Monday, September 19, 2011

gem-stumbling in german thought

Sporadically, I study the angst-smothered yet-somehow-delightful writings of Friedrich Nietzsche. Well, "study" might be a stretch--I quit studying a long time ago--probably a phenomenon concurrent with quitting my cigarettes--the latter being a function of the former along with heavy drinking and pre-medicated anxiety. So let's just say that every now and then I pick up an unfinished book of Nietzsche's and pseudo-studiously read a few pages with the intent of one day finishing the dang thang.

Today I laid some more inroads in the seemingly interminable and largely inscrutable The Will to Power. Of the several Nietzsche offerings I have read, this particular one would come least recommended by me however so integral to N's over-all "philosophy" the musings might be. And they are integral, best as I can tell.

At any rate, as so often I have in the past, I stumbled upon a gem of concurrence between the grumpy sage and I.

For a long time now (and longer and longer now and now), I have sought subjects for my poetry that disturb the common notion of beauty. I have modified my proclivity towards the Wordsworthian Sublime to include an adoration of the stultified mundane and the staggering mutant. (A modification Wordsworth himself made as he grew older, less assured of his faith in memory and nature. But enough scholarship already . . . I have no cigarettes, no booze, and my medication alone is a poor defense.)

So as to my affinity with N. regarding the above:

"To represent terrible and questionable things is, in itself, the sign of an instinct of power and magnificence in the artist; he doesn't fear them . . . There is no such thing as a pessimistic art . . . Art affirms [. . .] The things they [such artists] show us are ugly; their reason, however, for showing them to us is their love of ugliness [. . . ] What a relief Dostoievsky is!"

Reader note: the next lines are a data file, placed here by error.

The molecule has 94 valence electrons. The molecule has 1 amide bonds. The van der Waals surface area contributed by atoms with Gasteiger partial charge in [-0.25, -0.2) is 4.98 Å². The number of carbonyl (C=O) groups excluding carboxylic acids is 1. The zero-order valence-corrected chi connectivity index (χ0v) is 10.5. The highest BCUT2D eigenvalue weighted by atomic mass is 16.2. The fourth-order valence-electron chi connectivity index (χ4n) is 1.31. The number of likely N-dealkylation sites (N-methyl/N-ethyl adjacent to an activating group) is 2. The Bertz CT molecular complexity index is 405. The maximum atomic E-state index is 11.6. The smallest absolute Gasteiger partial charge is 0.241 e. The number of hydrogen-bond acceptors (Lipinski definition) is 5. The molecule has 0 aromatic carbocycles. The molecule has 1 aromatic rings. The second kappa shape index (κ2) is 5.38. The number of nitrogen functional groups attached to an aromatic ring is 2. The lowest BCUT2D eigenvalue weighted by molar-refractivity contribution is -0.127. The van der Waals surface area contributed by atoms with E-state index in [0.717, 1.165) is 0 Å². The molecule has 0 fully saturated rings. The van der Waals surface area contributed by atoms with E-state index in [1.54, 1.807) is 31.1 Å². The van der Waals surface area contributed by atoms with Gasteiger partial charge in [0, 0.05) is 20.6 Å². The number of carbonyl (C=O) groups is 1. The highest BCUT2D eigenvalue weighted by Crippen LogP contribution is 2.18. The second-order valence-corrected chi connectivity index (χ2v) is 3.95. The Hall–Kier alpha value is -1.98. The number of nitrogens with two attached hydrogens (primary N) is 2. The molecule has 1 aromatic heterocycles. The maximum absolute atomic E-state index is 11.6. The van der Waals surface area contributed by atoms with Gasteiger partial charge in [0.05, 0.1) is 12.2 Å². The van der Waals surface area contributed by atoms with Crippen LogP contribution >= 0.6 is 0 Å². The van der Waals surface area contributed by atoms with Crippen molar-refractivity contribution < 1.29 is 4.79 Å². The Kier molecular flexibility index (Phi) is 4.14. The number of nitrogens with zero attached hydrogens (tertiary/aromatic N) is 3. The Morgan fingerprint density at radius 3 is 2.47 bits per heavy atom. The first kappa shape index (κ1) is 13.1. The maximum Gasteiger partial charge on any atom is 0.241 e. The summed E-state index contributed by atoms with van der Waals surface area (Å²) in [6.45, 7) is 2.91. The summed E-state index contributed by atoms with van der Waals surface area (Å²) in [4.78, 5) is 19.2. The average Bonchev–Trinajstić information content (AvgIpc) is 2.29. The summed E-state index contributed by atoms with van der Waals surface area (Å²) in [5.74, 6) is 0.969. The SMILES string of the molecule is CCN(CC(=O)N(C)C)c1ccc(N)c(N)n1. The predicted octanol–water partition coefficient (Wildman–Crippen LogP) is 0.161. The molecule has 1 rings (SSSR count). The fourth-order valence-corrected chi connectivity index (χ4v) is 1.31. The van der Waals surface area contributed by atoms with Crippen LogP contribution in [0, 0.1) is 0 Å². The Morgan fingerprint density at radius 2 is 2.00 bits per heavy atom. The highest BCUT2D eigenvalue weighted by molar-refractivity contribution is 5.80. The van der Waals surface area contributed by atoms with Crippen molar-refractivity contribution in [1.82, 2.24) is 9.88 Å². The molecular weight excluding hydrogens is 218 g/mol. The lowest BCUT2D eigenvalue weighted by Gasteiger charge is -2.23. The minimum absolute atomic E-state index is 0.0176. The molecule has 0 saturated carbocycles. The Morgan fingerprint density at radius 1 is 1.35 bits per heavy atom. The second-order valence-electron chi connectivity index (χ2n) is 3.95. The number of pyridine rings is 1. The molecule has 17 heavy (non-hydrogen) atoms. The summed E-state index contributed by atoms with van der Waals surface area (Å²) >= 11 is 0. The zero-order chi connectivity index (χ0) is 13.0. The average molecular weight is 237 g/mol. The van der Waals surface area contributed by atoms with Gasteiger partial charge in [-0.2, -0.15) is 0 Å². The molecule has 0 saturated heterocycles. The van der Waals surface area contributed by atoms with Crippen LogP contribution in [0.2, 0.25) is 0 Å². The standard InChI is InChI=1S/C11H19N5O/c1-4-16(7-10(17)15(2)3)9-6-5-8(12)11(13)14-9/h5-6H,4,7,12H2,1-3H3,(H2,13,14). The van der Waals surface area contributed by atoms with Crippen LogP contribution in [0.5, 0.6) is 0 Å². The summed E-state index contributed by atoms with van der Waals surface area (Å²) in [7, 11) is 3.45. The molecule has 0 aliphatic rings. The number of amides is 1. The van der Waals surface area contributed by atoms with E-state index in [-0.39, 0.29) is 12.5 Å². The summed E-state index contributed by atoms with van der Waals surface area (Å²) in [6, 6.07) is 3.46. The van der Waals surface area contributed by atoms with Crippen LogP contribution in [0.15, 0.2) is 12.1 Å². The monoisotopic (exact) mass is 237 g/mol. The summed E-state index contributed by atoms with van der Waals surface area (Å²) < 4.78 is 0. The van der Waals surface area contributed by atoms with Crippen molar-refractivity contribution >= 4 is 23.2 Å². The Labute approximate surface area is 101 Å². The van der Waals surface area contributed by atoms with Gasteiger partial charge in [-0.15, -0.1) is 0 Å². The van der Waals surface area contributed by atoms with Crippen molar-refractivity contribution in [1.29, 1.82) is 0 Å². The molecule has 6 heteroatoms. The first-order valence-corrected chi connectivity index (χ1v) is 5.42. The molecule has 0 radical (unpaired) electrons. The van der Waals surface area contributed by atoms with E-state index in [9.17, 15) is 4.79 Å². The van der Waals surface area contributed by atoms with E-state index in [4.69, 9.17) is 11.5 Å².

Bear in mind, I claim no magnificence as an artist nor fully subscribe to N's perception of the "instinct of power." However, if not the spirit of the argument then the stuff of the argument stands. Life is mostly gross. Mostly stubbed toes and F-bombs. Mostly venom and bile. Mostly cow-cud and llama spit. For every daffodil, a million weeds. For every wandering cloud, an ominous, hail-gorged dark one.

I will end this post with one more quote from N because 1] it is apropos and 2] it makes me giggle.

"It is absolutely unworthy of a philosopher to say that 'the good and the beautiful are one'; if he should add 'and also the true,' he deserves to be thrashed. Truth is ugly. Art is with us that we may not perish through truth."

And finally with a bonus quote from my poem, "Ten More on Sandstone Tablets":

I shall stop and smell the sewage, too,

Otherwise the rose is just a rose that’s just a rose.

2 comments:

  1. I like your words better than N's. And, are you surprised that I think truth and ominous clouds are beautiful?

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